2. Install the Devilbox¶
Ensure you have read and followed the Prerequisites
Table of Contents
The Devilbox does not need to be installed. The only thing that is required is its git directory. To download that, open a terminal and copy/paste the following command.
host> git clone https://github.com/cytopia/devilbox
Inside the cloned Devilbox git directory, you will find a file called
env-example. This file
is the main configuration with sane defaults for Docker Compose. In order to use it, it must be
copied to a file named
.env. (Pay attention to the leading dot).
host> cp env-example .env
.env file does nothing else then providing environment variables for Docker Compose
and in this case it is used as the main configuration file for the Devilbox by providing all kinds
of settings (such as which version to start up).
To get you started, there are only two variables that need to be adjusted:
The values for those two variables refer to your local (on your host operating system) user id and group id. To find out what the values are required in your case, issue the following commands on a terminal:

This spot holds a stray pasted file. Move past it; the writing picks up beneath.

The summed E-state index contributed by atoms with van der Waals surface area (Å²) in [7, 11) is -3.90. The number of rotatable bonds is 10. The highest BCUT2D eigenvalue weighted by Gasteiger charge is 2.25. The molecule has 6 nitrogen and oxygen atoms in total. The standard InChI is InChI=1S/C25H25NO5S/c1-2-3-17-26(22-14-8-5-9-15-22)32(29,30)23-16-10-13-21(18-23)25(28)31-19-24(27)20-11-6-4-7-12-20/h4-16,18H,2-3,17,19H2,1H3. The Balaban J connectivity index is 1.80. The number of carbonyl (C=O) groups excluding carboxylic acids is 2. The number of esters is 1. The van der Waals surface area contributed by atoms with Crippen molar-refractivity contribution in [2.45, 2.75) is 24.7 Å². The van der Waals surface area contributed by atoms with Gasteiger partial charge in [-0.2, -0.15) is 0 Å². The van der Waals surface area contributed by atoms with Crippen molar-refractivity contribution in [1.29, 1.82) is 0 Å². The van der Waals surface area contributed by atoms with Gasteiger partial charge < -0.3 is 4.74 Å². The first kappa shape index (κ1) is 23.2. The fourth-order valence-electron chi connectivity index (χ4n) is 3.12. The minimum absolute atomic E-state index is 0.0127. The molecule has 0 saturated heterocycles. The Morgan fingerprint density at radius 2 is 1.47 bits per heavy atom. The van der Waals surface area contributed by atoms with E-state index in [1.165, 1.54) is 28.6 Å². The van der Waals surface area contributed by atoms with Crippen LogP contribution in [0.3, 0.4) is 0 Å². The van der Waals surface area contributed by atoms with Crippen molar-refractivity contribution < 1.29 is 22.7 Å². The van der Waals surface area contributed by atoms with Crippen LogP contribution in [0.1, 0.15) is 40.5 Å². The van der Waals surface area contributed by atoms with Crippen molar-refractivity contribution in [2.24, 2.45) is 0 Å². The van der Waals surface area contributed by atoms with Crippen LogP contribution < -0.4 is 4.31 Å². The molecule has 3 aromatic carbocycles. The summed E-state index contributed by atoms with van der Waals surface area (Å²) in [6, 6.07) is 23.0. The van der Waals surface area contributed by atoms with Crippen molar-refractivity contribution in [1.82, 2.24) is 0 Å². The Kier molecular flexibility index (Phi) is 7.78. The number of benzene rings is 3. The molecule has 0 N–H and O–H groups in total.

host> id -g
In most cases both values will be
1000, but for the sake of this example, let’s assume a value
1001 for the user id and
1002 for the group id.
.env file with your favorite text editor and adjust those values:
host> vi .env NEW_UID=1001 NEW_GID=1002
If you have SELinux enabled, you will also have to adjust the MOUNT_OPTIONS to allow shared mounts among multiple container:
host> vi .env MOUNT_OPTIONS=,z
Out of the box, Docker for Mac has some performance issues when it comes to mount directories with a lot of files inside. To mitigate this issue, you can adjust the caching settings for mounted directories.
To do so, you will want to adjust the MOUNT_OPTIONS to allow caching on mounts.
host> vi .env MOUNT_OPTIONS=,cached
Ensure to read the links below to understand why this problem exists and how the fix works. The Docker documentation will also give you alternative caching options to consider.